Jesus taking our place

I’ve come across the teaching that when God judges us He sees Jesus and thus something something (not too clear on this point). In other words (I think), Jesus takes on our punishment so we don’t have to undergo any.
This doesn’t sound very Catholic, does it? Is there something like it in our Church? Can the above teaching be expressed in a way that is more in line with Catholic theology?

it’s based on the idea that God needed to punish someone, and Jesus took our place and took the wrath of the Father.

this is a mostly Protestant idea…

the Catholic idea is that the Father is loving, not angry or wrathful, and Jesus offered Himself as a perfect sacrifice to atone for sin, - but this was based on love and not on a need for punishment.

No, that is called penal substitution, and as far as I can tell, it’s not compatible with Catholic teaching. It means that Jesus endured the identical sum total of punishment that was due by adding up all the sins of every human ever.

It fails on a number of levels. One of the more indefensible flaws in the idea is this: Scripture tells us that physical death was a consequence of man’s fall. So, if Jesus took away all consequence for sin, then no one who ends up in heaven would ever physically die.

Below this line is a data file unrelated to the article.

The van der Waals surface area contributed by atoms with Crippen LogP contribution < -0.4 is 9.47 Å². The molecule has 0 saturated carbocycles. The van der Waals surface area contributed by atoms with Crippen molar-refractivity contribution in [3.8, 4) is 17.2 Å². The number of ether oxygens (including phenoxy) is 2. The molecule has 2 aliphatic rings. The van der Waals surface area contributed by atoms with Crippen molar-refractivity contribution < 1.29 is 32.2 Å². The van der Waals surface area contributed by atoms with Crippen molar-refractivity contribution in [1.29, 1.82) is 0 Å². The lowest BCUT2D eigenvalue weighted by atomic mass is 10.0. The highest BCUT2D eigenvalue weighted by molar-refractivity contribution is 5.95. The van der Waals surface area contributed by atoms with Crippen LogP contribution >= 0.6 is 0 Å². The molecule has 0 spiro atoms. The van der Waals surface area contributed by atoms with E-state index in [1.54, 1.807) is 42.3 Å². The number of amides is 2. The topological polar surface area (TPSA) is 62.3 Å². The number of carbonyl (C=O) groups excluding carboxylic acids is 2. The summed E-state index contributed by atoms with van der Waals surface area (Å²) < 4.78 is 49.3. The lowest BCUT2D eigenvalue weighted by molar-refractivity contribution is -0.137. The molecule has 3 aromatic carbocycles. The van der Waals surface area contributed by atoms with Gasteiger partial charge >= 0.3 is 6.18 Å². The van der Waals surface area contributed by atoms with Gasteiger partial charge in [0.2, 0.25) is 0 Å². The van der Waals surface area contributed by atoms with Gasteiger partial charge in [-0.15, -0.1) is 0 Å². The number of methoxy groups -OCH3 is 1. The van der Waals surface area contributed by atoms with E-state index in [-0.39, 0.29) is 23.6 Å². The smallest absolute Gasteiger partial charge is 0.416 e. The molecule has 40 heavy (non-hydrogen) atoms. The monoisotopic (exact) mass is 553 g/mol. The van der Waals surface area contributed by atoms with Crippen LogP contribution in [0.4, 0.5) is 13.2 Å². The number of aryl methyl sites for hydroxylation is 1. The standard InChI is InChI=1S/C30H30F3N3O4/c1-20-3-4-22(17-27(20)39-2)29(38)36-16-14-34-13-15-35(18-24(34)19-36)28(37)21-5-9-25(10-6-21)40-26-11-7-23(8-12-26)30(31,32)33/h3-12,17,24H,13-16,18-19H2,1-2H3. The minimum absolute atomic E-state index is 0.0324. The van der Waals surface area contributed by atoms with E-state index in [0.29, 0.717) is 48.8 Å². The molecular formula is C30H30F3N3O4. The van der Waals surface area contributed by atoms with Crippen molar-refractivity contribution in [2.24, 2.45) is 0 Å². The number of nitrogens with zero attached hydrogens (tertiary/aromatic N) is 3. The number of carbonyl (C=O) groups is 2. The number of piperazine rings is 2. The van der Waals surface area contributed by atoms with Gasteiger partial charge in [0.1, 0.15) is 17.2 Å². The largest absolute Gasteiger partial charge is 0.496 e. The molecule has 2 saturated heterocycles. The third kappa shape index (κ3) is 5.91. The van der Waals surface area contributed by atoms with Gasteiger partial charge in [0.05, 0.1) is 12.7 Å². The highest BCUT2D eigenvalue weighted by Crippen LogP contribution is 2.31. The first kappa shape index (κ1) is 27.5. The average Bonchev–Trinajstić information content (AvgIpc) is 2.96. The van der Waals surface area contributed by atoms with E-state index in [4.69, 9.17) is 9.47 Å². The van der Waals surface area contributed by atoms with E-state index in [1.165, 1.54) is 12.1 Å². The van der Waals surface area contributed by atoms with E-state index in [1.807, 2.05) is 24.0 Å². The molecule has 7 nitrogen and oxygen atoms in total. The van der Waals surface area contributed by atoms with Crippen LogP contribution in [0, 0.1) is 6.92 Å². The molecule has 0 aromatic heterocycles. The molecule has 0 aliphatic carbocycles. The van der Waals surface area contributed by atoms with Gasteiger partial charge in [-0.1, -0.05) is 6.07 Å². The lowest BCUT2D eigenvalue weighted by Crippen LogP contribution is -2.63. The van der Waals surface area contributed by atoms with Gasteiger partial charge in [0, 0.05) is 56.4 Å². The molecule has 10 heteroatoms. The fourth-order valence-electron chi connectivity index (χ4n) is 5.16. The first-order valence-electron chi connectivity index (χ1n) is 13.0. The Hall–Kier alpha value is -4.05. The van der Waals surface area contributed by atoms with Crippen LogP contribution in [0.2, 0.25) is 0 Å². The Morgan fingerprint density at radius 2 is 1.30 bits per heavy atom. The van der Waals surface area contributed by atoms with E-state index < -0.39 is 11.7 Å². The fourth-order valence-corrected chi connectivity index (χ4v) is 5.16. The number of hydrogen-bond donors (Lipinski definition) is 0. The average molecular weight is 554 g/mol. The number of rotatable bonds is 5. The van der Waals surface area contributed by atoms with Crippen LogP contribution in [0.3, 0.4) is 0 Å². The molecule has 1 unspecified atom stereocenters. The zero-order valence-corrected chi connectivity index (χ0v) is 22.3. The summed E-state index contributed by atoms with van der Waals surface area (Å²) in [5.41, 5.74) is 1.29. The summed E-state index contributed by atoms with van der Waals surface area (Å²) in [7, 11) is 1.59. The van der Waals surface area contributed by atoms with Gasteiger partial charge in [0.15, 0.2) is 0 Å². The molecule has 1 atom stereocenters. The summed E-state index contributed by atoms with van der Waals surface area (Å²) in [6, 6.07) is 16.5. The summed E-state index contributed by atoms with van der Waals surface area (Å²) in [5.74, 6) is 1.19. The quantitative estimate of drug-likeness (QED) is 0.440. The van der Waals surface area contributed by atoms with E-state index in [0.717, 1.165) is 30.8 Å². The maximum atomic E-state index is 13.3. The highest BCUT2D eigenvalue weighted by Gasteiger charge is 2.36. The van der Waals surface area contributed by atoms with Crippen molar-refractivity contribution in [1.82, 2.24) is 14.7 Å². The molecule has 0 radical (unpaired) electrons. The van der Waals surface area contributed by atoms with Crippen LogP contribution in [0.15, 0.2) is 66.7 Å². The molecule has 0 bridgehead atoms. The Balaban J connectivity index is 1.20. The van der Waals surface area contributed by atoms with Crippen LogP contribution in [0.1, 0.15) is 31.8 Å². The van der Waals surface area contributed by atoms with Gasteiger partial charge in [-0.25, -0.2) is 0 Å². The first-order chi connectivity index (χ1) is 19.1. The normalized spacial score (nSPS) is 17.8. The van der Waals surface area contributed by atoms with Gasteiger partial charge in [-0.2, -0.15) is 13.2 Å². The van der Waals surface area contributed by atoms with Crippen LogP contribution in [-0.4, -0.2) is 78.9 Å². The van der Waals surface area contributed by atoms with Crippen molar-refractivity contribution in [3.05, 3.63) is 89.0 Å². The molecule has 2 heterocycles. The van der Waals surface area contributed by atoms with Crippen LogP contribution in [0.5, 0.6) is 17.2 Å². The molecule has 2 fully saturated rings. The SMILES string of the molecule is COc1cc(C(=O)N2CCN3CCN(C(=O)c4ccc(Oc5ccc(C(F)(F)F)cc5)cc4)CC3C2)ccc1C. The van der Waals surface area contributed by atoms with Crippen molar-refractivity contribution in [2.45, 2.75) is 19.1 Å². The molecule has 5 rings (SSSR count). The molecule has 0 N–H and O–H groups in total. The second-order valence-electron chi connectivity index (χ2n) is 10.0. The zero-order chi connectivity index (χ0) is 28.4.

As well, it also leads to another flaw: why doesn’t everyone go to heaven if Jesus took the punishment for all sins? The way around this is to espouse what is called Limited Atonement—the idea that Christ’s sacrifice only was “enough” to cover the sins of only the people who go to heaven. Of course, there is enough in divine revelation to show that idea is wrong, such as passages saying Jesus died for the whole world, or God desires the salvation of all, etc…

Catholics understand the ransom-nature of Christ’s sacrifice. It is very intricate and someone else might be able to explain it more tidily than I. But to understand it, one should look to the sacrifices of the Old Testament which reveal the truth in the New. Back then, a lamb or pigeon or some animal’s blood was shed. The Passover Lamb was to be without “blemish.” Jesus as the new Lamb of God is without blemish and suffices as “ransom” for the sins of the “whole world.” In a ransom, an identical exchange is not necessary (which the penal substitution I describe above demands). Something else is given in exchange, in this case, the sacrifice of an unblemished divine being Who makes it possible for us to escape the eternal consequences of sin by joining to His Body.

I’ve heard a simlar thing, when reading about the devine mercy chaplet. It said that when God looks are the world, and its sin and evil, judgement is imminent. But if we pray for mercy and believe in Jesus, then God must look at the world “through the wounds of Jesus Christ.” Kind of like looking through a different lense, which is Christ. Then when God sees the world (and us as individuals) in this way, he is merciful.

I think its kind of the same thing you are saying, and I don’t see why its not catholic. I guess it depends on how you phrase it?

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